Ouch! The stock market has pulverized most oil-industry stocks this year, sending shares of many independent oil and gas exploration and production companies -- E&Ps for short -- down more than 25% so far this year. But three E&Ps have bucked this trend, and they may not be the ones you're expecting.
ConocoPhillips (COP 0.13%), the biggest of the bunch, is down just 1% for the year, while the second biggest U.S. E&P, EOG Resources (EOG -0.45%) is down just 4%. This clearly goes beyond size, though, because Concho Resources (CXO), which is only about one-third the size of EOG, is up 1.3% for the year.
Here's what these companies did to keep their shares so steady, and how it will affect them and their competitors.
Transforming the portfolio
Let's start with ConocoPhillips, the largest U.S.-based E&P, which, despite having had a decent 2017 so far, is still down nearly 30% over the past three years. Conoco isn't alone, either. Since the price of oil collapsed in 2014, shares of most E&Ps have had a rocky ride downward. With U.S. oil prices stubbornly stuck around $50 a barrel -- or, for most of this year, just below that level -- and with no lucrative downstream operations to fall back on, E&Ps have paid the price.
However, in late 2016, ConocoPhillips developed an ambitious plan to shore up its operations and its finances: It would sell up to $8 billion in assets over the next three years and cut its capital spending by 4%. Management hoped these moves would free up enough cash to lower its debt load to below $20 billion and buy back $3 billion worth of shares while becoming profitable at $50-per-barrel oil.
This year, though, Conoco exceeded its own expectations, as it made two big asset sales in March and April for more than $16 billion in cash and stock -- twice as much as it promised. The company jettisoned the bulk of its Canadian assets as well as its assets in the San Juan Basin. Those sales not only provided Conoco with the means to shore up its balance sheet but also adjusted the company's product mix toward higher-value liquids from dry gas, which should pay off for the company by increasing its overall margins. The Canadian asset sale popped the stock price nearly 9%.
Other companies have been taking pages from Conoco's playbook, selling off Canadian assets to focus on higher-value prospects. What remains to be seen is whether the "cut your way to growth" strategy can work for the company over the long haul.
Unlike ConocoPhillips, Concho Resources' success isn't the result of any one single event. Rather, the company has been able to outperform peers by virtue of its status as a pure play in the hot Permian Basin of West Texas and New Mexico. Concho owns about 1 million acres (about 1,500 square miles) in the Basin, primarily in the Delaware and Midland sub-basins.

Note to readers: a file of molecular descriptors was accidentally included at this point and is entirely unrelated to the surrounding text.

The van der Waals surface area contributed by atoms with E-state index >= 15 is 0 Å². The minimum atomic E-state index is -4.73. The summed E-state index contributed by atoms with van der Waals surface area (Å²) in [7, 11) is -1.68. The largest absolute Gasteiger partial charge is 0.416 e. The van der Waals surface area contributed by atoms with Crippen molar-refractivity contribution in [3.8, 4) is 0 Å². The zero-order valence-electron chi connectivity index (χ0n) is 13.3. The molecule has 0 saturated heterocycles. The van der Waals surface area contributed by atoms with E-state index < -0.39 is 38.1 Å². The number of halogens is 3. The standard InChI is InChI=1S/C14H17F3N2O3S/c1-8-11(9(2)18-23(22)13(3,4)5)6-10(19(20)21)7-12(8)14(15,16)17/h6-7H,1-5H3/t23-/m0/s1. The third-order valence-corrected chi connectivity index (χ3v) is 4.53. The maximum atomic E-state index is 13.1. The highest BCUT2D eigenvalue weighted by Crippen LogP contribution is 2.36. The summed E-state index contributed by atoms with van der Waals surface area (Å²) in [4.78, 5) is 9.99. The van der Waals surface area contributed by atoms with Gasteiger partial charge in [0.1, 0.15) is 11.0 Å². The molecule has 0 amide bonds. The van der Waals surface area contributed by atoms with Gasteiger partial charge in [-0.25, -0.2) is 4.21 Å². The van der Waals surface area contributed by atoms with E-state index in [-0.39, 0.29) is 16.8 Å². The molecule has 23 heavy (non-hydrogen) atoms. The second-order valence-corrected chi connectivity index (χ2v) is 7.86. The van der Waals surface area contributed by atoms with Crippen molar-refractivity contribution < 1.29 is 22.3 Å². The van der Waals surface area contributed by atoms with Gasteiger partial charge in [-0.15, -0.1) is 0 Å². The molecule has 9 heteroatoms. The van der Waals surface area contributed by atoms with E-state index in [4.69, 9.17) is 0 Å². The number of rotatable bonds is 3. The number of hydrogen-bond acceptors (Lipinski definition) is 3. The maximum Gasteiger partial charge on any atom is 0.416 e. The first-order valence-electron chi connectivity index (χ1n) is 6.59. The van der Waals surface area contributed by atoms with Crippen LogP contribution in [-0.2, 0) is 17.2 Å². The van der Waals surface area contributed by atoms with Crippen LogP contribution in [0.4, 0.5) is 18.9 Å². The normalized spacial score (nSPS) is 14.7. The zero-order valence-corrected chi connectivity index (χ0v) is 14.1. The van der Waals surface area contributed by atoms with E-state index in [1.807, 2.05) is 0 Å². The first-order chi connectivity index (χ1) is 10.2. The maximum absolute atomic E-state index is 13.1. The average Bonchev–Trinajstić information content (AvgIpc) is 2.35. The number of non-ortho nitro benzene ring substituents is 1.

That position has been paying off so well for Concho that it has increased the midpoint of its 2017 guidance from 23% year-over-year growth to 25%. For an E&P -- which tend to carry a lot of debt -- its balance sheet is solid, with $662 million in cash on hand and just $2.7 billion in long-term debt. Revenues and profits are also way up year over year.
The stock would probably be doing even better than it is if not for one thing: Recently, output from the Permian Basin -- particularly the Midland Basin -- has proved to be 'gassier' than expected. That's bad for Midland drillers, as oil commands a higher price than natural gas. Indeed, after Concho reported that it had spent more than $48,000 per acre on land in the Midland Basin during Q2, nervous investors knocked the share price down more than 10% over these concerns.
Investors should keep an eye on the product mix coming out of the Permian. Because of Concho's complete exposure to the play, if its mix starts to underwhelm, the company's days as an outperformer are probably over.
EOG Resources' holdings are much more diversified than Concho's. And its strategy for growth is similar to both Concho's and Conoco's: Focus on the best, and get rid of the rest. Or, better yet, never buy the rest in the first place.
EOG's strategy has been to avoid acquisition-driven growth, which helps keep debt low. It also focuses on low-cost exploration acreage, as opposed to purchasing higher-cost acreage where oil has already been discovered. This situation has helped EOG keep a sterling balance sheet, with an impressive $1.6 billion in cash versus just $6.4 billion in debt -- a nearly identical ratio to Concho's.
The company's strategy seems to be paying off, as it reported record production in its most recent Q2 2017 and good if not stellar earnings. As long as management continues to execute well, the stock should continue to outperform its peers.
These three companies may have beaten the pack so far in 2017, but it's worth noting that all are trading lower than their 2014 highs. It's also worth noting that in a cyclical business like oil and gas, these companies' peers -- which have fallen farther, and in some cases, much farther -- may turn out to have much more upside today than Concho, Conoco, or EOG. Indeed, many other E&Ps are similarly buying cheap exploration acreage, selling off underperforming assets, and focusing on the Permian Basin.
Because of that, investors should think carefully before choosing one of these current outperformers above the beaten-down pack.